Scientists are developing a new generation of super efficient household light bulbs which could spell the end of regular bulbs within three years.
Light Emitting Diodes (LEDs) are already used in electrical gadgets like mobile phones and computers.
Until now they have been unsuitable for use in the home because they are not bright enough to light whole rooms.
Now researchers believe they have found a way of introducing LEDs into households that are brighter and use even less power than current energy efficient light bulbs.
Dr Faiz Rahman, who is leading the project at the University of Glasgow, said: ‘By making microscopic holes on the surface of the LEDs it is possible to extract more light, thus increasing the brightness of the lights without increasing the energy consumption.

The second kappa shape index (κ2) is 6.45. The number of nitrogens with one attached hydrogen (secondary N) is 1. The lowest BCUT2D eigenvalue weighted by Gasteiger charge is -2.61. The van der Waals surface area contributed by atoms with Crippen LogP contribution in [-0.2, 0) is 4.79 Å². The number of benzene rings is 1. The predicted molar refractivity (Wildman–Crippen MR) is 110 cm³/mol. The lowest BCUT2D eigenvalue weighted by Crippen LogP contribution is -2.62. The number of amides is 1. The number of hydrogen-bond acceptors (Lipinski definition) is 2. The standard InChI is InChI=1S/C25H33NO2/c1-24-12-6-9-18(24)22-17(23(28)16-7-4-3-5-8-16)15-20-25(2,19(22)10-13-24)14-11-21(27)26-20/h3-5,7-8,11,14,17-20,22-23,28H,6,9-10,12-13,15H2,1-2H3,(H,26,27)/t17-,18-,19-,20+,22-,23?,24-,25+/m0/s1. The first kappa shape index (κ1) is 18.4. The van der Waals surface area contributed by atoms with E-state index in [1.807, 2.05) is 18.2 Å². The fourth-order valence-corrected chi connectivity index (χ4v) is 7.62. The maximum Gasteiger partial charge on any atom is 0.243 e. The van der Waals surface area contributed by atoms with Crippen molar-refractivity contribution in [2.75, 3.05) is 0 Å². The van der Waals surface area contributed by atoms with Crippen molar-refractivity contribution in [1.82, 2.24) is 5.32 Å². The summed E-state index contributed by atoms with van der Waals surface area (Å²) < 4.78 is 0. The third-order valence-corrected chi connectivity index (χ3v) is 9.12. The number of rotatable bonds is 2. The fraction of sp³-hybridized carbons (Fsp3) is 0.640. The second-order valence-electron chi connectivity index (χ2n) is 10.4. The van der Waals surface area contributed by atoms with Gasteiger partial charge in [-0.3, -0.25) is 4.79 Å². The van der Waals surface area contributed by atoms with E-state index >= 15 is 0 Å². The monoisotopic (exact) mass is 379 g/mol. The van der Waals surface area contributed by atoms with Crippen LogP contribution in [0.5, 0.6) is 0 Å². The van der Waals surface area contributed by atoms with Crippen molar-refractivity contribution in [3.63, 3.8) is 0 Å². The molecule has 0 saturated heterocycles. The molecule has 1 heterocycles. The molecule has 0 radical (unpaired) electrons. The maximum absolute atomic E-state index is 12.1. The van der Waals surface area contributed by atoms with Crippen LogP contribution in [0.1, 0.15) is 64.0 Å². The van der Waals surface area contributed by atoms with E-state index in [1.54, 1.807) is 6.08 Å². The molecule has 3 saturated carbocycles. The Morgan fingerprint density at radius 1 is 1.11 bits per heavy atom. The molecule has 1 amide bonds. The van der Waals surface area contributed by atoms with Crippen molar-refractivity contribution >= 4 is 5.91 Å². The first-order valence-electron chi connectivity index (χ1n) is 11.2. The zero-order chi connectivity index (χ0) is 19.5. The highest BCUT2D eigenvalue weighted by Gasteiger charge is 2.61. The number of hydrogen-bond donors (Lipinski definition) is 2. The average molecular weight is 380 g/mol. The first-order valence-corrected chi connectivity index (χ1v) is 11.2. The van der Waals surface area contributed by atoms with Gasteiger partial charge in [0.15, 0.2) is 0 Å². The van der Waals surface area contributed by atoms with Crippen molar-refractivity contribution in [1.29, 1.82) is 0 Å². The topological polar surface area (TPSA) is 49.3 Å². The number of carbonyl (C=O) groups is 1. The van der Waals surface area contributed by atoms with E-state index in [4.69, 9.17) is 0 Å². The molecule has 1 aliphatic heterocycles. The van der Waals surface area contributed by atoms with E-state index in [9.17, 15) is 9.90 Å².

‘As yet, LEDs have not been introduced as the standard lighting in homes because the process of making the holes is very time consuming and expensive.
‘However, we believe we have found a way of imprinting the holes into billions of LEDs at a far greater speed, but at a much lower cost.’
The team of researchers have been using a technique called nano-imprint lithography to directly imprint the holes on to the LEDs, allowing more of the light to escape.
The project is being developed in conjunction with the Institute of Photonics and the University of Strathclyde in Glasgow.
Dr Rahman added: ‘LEDs not only use less power than current energy efficient light-bulbs but they are much smaller and can last years without needing to be replaced.
‘This means the days of the humble light-bulb could soon be over.’
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